Running your own lab is rewarding and challenging, writes MS researcher Dr Veronique Miron.
When I was little I drove my parents mad by always asking ‘why’ - I wanted to know how everything worked. So it was natural for me to choose a career in science.
Making discoveries that matter
I was interested in MS research because my husband’s aunt has MS. She told me how difficult it was to raise a family at a time when no treatments were available (now things are different).
This inspired me to try and understand how we could repair the central nervous system to improve the lives of people with MS.
When I started doing research for the first time as an undergraduate student, I was ecstatic. Instead of just reading about science I was making my own discoveries. I loved doing research and wanted to apply it to help people.
Being what I couldn’t see
But I also noticed that women running their own labs were few and far between. It was hard for me to see how I could fit into the academic research environment in the long run.
With the support of my (male) supervisors I was encouraged to carry on in research, first as a PhD student, then as a postdoctoral fellow, and now as a lab head.
Battling unconscious bias
Fourteen years after I stepped into a lab for the first time, women are still under-represented in science, occupying only 11% of top academic positions.
Sometimes I’m the only woman in the room. Then I am aware of the ways others might see me, and that I’m likely battling against unconscious biases.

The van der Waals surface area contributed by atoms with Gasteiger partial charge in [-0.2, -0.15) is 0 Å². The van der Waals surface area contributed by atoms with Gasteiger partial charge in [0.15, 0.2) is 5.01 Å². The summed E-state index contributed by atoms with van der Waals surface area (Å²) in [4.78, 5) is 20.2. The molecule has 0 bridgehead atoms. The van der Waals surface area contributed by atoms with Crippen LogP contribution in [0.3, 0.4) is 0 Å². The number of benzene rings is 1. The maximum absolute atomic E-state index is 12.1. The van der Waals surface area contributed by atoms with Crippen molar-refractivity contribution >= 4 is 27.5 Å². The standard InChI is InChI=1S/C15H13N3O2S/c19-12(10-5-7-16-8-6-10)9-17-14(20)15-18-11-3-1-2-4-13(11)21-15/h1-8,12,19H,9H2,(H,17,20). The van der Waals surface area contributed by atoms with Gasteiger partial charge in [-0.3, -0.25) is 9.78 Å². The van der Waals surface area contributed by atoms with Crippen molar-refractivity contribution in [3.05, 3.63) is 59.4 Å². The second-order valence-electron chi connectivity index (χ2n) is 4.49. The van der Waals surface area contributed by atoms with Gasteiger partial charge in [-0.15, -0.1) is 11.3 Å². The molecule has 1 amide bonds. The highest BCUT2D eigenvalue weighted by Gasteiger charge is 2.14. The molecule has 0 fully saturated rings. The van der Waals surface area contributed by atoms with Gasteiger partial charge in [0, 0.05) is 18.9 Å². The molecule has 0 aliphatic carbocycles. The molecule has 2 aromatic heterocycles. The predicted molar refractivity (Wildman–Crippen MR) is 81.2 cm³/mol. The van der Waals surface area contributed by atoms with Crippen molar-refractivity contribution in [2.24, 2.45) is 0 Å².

Leading my team
There are five women in my team at the Centre for MS Research in Edinburgh. I feel a responsibility to show them, and other young women, that they too can follow their ambitions and be leaders in research.
Running my own lab has been the most challenging thing I’ve ever done and also the most exciting and rewarding. We’re investigating how we can use the beneficial effects of inflammation to encourage brain repair in conditions like MS. This could lead to new treatments.
Sharing our stories
Women are making important discoveries. Initiatives like the Athena Swan Program, The Bearded Lady Project, Dangerous Women and Women Are Boring are so important in showing why we need them in science.
The more we share what women have achieved and encourage each other, the more women will stay in science.
And that benefits all of us.